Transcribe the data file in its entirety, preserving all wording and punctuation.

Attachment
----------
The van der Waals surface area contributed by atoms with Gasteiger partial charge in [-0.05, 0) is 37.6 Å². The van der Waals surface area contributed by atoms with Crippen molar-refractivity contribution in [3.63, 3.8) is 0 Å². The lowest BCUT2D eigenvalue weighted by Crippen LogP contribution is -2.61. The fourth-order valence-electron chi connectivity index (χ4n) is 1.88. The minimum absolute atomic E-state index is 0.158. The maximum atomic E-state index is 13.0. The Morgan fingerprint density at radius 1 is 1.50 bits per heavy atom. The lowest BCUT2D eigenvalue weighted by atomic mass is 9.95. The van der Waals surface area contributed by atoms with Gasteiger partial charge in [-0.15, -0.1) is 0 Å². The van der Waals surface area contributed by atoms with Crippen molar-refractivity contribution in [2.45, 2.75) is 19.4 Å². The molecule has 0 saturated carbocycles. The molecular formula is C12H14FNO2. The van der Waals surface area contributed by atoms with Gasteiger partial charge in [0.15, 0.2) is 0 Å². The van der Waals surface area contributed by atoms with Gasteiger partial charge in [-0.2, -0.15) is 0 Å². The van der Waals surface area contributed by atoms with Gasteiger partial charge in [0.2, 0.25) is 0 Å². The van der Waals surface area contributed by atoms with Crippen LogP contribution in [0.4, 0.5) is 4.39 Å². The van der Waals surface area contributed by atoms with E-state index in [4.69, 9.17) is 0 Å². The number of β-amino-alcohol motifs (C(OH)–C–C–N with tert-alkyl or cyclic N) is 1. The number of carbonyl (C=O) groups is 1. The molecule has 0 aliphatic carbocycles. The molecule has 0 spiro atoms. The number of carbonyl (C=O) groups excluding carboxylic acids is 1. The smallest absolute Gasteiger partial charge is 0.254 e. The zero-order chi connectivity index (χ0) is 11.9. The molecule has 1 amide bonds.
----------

The van der Waals surface area contributed by atoms with Gasteiger partial charge in [-0.05, 0) is 37.6 Å². The van der Waals surface area contributed by atoms with Crippen molar-refractivity contribution in [3.63, 3.8) is 0 Å². The lowest BCUT2D eigenvalue weighted by Crippen LogP contribution is -2.61. The fourth-order valence-electron chi connectivity index (χ4n) is 1.88. The minimum absolute atomic E-state index is 0.158. The maximum atomic E-state index is 13.0. The Morgan fingerprint density at radius 1 is 1.50 bits per heavy atom. The lowest BCUT2D eigenvalue weighted by atomic mass is 9.95. The van der Waals surface area contributed by atoms with Gasteiger partial charge in [-0.15, -0.1) is 0 Å². The van der Waals surface area contributed by atoms with Crippen molar-refractivity contribution in [2.45, 2.75) is 19.4 Å². The molecule has 0 saturated carbocycles. The molecular formula is C12H14FNO2. The van der Waals surface area contributed by atoms with Gasteiger partial charge in [0.15, 0.2) is 0 Å². The van der Waals surface area contributed by atoms with Gasteiger partial charge in [-0.2, -0.15) is 0 Å². The van der Waals surface area contributed by atoms with Gasteiger partial charge in [0.2, 0.25) is 0 Å². The van der Waals surface area contributed by atoms with Crippen LogP contribution in [0.4, 0.5) is 4.39 Å². The van der Waals surface area contributed by atoms with E-state index in [4.69, 9.17) is 0 Å². The number of β-amino-alcohol motifs (C(OH)–C–C–N with tert-alkyl or cyclic N) is 1. The number of carbonyl (C=O) groups is 1. The molecule has 0 aliphatic carbocycles. The molecule has 0 spiro atoms. The number of carbonyl (C=O) groups excluding carboxylic acids is 1. The smallest absolute Gasteiger partial charge is 0.254 e. The zero-order chi connectivity index (χ0) is 11.9. The molecule has 1 amide bonds.